The effects of anterior cruciate ligament reconstruction on tibial rotation during pivoting after descending stairs

Knee Surg Sports Traumatol Arthrosc. 2003 Nov;11(6):360-5. doi: 10.1007/s00167-003-0428-x. Epub 2003 Oct 3.


Recent in vitro research suggests that ACL reconstruction does not restore tibial rotation. This study investigated rotational knee joint stability in vivo during a combined descending and pivoting movement that applies a high rotational load to the knee joint. We studied 20 ACL reconstructed patients (bone-patellar tendon-bone graft) and 15 matched controls with a six-camera optoelectronic system performing the examined movement. In the control group the results showed no significant differences in the amount of tibial rotation between the two sides. No significant differences were also found between the contralateral intact leg of the ACL group and the healthy control. However, a significant difference was found within the ACL reconstructed group and between the reconstructed and the contralateral intact leg. Therefore ACL reconstruction may not restore tibial rotation even though anterior tibial translation has been reestablished.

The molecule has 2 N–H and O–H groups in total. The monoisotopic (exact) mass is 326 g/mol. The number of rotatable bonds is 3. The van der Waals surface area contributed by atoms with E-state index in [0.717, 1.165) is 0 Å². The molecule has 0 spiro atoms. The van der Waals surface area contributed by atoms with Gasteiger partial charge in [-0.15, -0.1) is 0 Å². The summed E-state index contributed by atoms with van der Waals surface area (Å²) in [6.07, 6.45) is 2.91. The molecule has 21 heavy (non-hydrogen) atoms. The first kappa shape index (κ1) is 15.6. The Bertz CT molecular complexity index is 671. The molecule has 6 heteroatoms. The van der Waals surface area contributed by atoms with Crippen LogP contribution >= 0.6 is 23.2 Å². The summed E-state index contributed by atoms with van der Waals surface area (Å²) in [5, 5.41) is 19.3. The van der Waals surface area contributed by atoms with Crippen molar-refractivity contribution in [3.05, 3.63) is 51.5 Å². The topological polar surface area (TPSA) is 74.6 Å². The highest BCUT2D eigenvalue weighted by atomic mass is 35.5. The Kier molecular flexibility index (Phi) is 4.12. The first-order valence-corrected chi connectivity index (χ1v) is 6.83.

Publication types

  • Research Support, Non-U.S. Gov't

MeSH terms

  • Adult
  • Anterior Cruciate Ligament / surgery*
  • Anterior Cruciate Ligament Injuries
  • Case-Control Studies
  • Humans
  • Joint Instability / physiopathology
  • Knee Joint / physiopathology*
  • Male
  • Movement / physiology*
  • Patellar Ligament / transplantation
  • Rotation
  • Tendons / transplantation
  • Tibia / physiopathology*